On paper, Microsoft’s much-touted Xbox Play Anywhere initiative, which launches September 13, is exciting and pro-consumer. It will allow you to buy any game that Microsoft publishes on either Xbox One or Windows 10 PC, and allow you play that title on both platforms. Effectively, this means that every future Xbox One exclusive is not only coming to PC too, but that you will get a copy of the PC version too when you buy any of the following upcoming games for Xbox One, and vice versa:
- Gears of War 4
- Forza Horizon 3
- Sea of Thieves
- Halo Wars 2
- Killer Instinct Season 3
- State of Decay 2
- Ark: Survival Evolved
- We Happy Few
- Crackdown 3
While Microsoft wins out on this initiative no matter what, as they are making money no matter what device consumers choose to play their games on, this is also a strange move for the company, since it effectively means that there is no such thing as an Xbox-exclusive game anymore. With PCs offering an objectively better gaming experience overall (and I say this as someone who plays consoles almost exclusively), is there even a reason to go out and buy an Xbox One after Sept 13 when Play Anywhere launches? Exclusive games aren’t the sole reason to buy a console, of course, but they’re certainly a primary factor in consumer purchasing decisions. In this particular case, it seems like PlayStation 4 and PC players win out while Xbox loses.
Think about it: Sony can reap the benefits of Microsoft’s new initiative because the PS4 still offers a ton of exclusive games that you can’t get anywhere else, which makes it an attractive option for PC players who might be looking for a companion console. What does the Xbox One offer? Sure, it still has attractive features such as Xbox Live and Xbox 360 backwards compatibility, but if you’re looking to play any of the above mentioned games that Microsoft is putting out over the next year or so, you could just splurge a bit more money and get a good gaming PC instead.
The other drawback is that the ability to play games cross-platform doesn’t really have any benefit on the Xbox side. It’s great if you’re an Xbox One owner who’s thinking about getting a gaming PC, as you’ll already have a good library of games to carry over if you do decide to upgrade. But if you’re buying these games on PC first, what possible reason would you have to want to play them in an inferior state on Xbox?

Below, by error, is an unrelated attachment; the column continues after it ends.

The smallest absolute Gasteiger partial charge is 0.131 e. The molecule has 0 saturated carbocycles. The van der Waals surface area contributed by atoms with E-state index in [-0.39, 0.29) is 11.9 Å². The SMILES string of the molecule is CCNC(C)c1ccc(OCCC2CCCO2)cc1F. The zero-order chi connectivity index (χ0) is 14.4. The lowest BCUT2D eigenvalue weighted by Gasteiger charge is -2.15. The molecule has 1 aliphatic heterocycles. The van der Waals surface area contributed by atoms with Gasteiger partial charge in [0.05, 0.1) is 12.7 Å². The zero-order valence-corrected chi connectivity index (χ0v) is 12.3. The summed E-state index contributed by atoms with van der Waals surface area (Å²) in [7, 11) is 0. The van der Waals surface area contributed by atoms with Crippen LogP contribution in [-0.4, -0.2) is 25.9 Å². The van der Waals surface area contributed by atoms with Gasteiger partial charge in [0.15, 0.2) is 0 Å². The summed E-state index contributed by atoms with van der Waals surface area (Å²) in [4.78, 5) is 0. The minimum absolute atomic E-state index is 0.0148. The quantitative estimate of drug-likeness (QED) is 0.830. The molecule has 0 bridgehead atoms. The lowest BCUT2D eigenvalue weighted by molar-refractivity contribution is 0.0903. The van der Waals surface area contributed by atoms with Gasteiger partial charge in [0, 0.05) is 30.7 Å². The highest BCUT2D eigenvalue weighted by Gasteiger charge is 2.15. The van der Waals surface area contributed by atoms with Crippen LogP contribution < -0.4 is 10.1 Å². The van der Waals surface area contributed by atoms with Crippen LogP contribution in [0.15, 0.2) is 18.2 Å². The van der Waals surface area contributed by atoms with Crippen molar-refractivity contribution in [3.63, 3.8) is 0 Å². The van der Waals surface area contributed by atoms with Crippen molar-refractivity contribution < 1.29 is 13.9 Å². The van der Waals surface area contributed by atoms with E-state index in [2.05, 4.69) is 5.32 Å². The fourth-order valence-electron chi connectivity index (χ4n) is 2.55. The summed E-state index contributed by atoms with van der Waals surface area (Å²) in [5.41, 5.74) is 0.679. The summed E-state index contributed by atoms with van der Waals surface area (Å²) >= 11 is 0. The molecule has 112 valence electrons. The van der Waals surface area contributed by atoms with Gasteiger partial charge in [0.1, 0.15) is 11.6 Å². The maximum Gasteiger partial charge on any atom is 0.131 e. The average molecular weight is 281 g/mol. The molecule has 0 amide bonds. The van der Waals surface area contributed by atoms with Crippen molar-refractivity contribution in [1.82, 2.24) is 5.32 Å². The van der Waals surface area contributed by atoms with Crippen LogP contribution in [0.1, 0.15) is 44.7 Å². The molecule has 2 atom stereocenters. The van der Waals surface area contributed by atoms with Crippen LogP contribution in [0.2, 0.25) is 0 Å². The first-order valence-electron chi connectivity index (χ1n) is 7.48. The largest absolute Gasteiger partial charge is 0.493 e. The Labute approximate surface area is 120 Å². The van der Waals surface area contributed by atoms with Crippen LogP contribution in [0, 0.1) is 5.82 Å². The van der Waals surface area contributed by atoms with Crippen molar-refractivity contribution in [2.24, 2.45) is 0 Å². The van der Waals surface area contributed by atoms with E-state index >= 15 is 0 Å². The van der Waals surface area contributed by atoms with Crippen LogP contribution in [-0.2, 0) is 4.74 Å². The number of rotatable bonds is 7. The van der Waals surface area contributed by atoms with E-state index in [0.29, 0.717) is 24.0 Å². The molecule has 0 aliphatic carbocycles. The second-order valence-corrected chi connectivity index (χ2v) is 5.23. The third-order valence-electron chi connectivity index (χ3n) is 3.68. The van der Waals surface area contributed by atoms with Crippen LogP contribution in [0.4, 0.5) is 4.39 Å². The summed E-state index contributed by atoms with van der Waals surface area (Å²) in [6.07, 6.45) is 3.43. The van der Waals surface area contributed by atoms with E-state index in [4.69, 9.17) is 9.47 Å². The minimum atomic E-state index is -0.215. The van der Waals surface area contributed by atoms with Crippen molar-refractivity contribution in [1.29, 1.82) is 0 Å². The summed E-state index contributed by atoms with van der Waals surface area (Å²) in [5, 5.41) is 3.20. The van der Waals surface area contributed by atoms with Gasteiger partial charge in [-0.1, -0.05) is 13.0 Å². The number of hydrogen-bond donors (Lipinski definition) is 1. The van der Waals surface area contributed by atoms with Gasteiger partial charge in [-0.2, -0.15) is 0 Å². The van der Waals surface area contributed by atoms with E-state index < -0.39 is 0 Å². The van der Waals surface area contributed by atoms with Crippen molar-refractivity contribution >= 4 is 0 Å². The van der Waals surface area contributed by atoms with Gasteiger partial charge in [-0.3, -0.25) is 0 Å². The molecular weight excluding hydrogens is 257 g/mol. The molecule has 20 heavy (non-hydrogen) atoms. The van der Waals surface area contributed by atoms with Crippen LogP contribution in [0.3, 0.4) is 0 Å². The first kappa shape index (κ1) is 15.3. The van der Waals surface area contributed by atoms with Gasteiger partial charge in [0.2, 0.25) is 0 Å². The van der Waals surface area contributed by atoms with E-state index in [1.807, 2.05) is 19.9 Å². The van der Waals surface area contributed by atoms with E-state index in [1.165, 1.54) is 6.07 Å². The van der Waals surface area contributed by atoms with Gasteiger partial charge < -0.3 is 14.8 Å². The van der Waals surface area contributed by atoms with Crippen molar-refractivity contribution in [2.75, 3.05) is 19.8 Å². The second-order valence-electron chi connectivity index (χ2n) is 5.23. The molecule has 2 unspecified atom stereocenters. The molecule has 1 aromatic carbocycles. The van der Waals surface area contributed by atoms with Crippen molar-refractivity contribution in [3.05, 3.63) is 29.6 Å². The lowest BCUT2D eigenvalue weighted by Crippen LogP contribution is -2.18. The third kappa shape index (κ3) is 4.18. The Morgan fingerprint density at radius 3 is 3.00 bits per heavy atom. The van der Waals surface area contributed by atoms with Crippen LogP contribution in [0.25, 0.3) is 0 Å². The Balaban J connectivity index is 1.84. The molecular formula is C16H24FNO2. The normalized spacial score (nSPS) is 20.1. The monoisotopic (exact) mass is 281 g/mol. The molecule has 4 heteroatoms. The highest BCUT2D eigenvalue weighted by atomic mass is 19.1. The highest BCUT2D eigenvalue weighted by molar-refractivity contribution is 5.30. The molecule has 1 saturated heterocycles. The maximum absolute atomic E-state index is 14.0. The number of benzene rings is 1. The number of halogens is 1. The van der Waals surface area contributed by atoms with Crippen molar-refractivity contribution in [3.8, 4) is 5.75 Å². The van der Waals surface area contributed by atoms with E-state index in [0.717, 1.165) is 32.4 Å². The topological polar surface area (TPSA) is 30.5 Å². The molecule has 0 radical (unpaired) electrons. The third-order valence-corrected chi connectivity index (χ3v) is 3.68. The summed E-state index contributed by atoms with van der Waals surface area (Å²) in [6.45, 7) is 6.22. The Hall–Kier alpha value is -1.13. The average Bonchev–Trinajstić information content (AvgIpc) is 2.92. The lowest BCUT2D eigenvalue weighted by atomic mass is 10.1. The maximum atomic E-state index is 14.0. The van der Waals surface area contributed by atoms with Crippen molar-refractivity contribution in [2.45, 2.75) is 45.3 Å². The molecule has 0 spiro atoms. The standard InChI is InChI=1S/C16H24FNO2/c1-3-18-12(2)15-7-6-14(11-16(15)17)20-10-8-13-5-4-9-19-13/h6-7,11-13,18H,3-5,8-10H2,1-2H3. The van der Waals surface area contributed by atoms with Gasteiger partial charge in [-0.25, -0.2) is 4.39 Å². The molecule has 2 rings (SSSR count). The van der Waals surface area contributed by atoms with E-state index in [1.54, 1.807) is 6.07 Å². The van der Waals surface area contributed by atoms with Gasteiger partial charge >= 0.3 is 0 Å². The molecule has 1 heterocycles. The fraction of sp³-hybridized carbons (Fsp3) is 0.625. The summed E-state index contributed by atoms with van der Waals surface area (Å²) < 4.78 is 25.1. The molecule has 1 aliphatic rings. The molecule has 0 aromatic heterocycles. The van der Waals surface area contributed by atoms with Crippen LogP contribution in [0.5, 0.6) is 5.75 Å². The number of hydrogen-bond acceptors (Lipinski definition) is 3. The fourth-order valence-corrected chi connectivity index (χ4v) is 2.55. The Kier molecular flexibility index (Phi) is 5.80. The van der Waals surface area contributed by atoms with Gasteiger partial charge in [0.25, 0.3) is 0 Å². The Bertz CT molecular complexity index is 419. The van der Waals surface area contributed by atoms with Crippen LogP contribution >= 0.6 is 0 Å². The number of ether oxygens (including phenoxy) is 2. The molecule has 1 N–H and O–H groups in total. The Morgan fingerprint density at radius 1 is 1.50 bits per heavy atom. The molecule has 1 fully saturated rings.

It gets even stranger when you consider that Microsoft is hard at work on the Xbox Scorpio, which they announced at E3 last month. The Scorpio is being positioned as a gaming PC of sorts, as it will be much more powerful than the current Xbox hardware and also capable of handling 4K gaming and VR (probably). The thing is, there are already PCs that can do these things and by the time the Scorpio comes out, you’ll almost surely be able to build a more capable gaming rig anyway (though it will probably still cost more than the Scorpio). Everything we know about the Scorpio so far points to it being aimed at gamers who crave better graphics and performance, but the majority of them are just going to choose a PC regardless, so I’m not really sure who the Scorpio is for … but that’s a topic for another day.
Ultimately, I do think this is a good move for Microsoft, as selling more games to more people is never a bad thing, but I do worry about the Xbox division and its business strategy going forward. The line between consoles and PCs is more blurred than ever this generation, especially when it comes to the Xbox One, as it’s really just another PC now. Perhaps there still is a place for the Xbox in Microsoft’s gaming ecosystem as the company’s more casual gaming option, as consoles remain popular with consumers who can’t be bothered to build a gaming rig and prefer the relative ease and simplicity that a console offers. That being said, the PS4 already has a massive sales lead over the Xbox One this generation and I can only seeing that lead increase now that the Xbox has just lost one of its biggest selling points.